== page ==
- Repayment of all long-term debt: All of Taste’s long-term debt has been repaid to align the risks of a start-up funded with equity capital.
- Newly-installed and better-aligned management: Change at Taste has been significant. In the last six months a new interim CEO, new COO and new food specialist staff have been appointed. It is apparent that the new management is taking more disciplined capital allocation approach. Feedback from my channels checks is that changes have been effective.
But…residual downside risks to the thesis remain:
We might not get to enjoy the upside: Serial rights issues have meant that investor confidence has been stained and therefore rights issues were not well supported by existing shareholders. One particular US-based fund has underwritten much of the injected capital to the extent that they hold c. 64% of the share base.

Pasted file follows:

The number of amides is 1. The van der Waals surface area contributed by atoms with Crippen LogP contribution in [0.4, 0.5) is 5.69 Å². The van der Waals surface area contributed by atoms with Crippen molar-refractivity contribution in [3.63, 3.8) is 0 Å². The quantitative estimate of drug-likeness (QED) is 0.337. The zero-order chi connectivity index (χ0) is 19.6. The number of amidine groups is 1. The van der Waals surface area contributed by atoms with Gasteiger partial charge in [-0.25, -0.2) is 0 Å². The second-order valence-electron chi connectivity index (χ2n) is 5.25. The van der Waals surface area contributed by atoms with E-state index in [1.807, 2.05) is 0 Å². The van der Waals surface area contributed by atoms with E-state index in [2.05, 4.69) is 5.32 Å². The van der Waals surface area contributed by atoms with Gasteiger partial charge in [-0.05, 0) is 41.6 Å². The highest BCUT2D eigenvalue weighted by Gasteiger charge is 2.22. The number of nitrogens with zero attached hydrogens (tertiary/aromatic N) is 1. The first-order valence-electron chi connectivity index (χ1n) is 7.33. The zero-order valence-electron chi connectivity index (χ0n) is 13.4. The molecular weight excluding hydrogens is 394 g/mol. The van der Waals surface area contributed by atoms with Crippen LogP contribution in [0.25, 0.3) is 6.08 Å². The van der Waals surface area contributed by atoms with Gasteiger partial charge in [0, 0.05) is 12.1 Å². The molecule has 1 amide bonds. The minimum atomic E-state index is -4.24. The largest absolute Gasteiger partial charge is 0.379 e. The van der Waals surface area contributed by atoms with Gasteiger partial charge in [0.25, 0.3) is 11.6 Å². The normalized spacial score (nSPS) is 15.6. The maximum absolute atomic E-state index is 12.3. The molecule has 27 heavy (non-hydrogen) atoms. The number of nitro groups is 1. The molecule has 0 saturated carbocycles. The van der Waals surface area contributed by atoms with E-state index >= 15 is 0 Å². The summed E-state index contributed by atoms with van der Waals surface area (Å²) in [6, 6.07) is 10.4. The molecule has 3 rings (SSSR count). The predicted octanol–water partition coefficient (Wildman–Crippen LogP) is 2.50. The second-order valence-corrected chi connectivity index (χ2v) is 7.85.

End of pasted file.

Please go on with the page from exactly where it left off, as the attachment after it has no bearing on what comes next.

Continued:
There are some scenarios where our capital loss becomes more permanent: (1) Taste is taken private at a low price by its major shareholder and we do not recover our unrealised loss or (2) the Luxury business is bought by this fund at a ‘low-ball’ value and it is warehoused for 2-3 years to flip in better times. The implication: we lose our margin of safety.
A structural issue with the South African palate?
A considerable risk is that marketing efforts to convert customers into Dominos-style pizzas does not pay off.
US brands have historically done well in South Africa; however, they have taken years to become entrenched. KFC has been in SA for decades and is the largest (879 outlets). McDonalds entered South Africa over twenty years ago (245 outlets).